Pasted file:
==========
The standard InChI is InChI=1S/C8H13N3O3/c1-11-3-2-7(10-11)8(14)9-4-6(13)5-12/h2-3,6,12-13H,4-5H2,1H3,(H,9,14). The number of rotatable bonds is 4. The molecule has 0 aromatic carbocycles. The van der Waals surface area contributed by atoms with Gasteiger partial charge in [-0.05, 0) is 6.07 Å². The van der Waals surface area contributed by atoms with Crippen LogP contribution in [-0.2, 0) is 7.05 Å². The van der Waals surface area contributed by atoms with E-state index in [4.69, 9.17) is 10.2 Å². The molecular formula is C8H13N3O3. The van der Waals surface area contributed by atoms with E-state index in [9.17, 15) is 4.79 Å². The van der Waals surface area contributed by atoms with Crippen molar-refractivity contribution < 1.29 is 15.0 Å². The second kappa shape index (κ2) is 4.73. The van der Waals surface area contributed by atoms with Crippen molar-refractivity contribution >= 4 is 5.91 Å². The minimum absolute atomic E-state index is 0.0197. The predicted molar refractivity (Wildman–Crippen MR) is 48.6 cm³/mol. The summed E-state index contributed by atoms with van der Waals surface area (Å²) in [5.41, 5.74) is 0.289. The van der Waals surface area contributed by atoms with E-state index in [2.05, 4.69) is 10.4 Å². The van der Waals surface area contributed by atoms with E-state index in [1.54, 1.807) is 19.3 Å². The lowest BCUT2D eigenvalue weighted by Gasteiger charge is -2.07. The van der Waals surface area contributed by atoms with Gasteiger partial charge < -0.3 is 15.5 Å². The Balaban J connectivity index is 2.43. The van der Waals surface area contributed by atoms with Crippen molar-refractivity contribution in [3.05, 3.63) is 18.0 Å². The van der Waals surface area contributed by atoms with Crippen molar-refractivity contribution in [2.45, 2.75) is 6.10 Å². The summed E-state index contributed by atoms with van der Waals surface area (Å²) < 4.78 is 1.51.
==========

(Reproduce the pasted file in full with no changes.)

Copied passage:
The standard InChI is InChI=1S/C8H13N3O3/c1-11-3-2-7(10-11)8(14)9-4-6(13)5-12/h2-3,6,12-13H,4-5H2,1H3,(H,9,14). The number of rotatable bonds is 4. The molecule has 0 aromatic carbocycles. The van der Waals surface area contributed by atoms with Gasteiger partial charge in [-0.05, 0) is 6.07 Å². The van der Waals surface area contributed by atoms with Crippen LogP contribution in [-0.2, 0) is 7.05 Å². The van der Waals surface area contributed by atoms with E-state index in [4.69, 9.17) is 10.2 Å². The molecular formula is C8H13N3O3. The van der Waals surface area contributed by atoms with E-state index in [9.17, 15) is 4.79 Å². The van der Waals surface area contributed by atoms with Crippen molar-refractivity contribution < 1.29 is 15.0 Å². The second kappa shape index (κ2) is 4.73. The van der Waals surface area contributed by atoms with Crippen molar-refractivity contribution >= 4 is 5.91 Å². The minimum absolute atomic E-state index is 0.0197. The predicted molar refractivity (Wildman–Crippen MR) is 48.6 cm³/mol. The summed E-state index contributed by atoms with van der Waals surface area (Å²) in [5.41, 5.74) is 0.289. The van der Waals surface area contributed by atoms with E-state index in [2.05, 4.69) is 10.4 Å². The van der Waals surface area contributed by atoms with E-state index in [1.54, 1.807) is 19.3 Å². The lowest BCUT2D eigenvalue weighted by Gasteiger charge is -2.07. The van der Waals surface area contributed by atoms with Gasteiger partial charge < -0.3 is 15.5 Å². The Balaban J connectivity index is 2.43. The van der Waals surface area contributed by atoms with Crippen molar-refractivity contribution in [3.05, 3.63) is 18.0 Å². The van der Waals surface area contributed by atoms with Crippen molar-refractivity contribution in [2.45, 2.75) is 6.10 Å². The summed E-state index contributed by atoms with van der Waals surface area (Å²) < 4.78 is 1.51.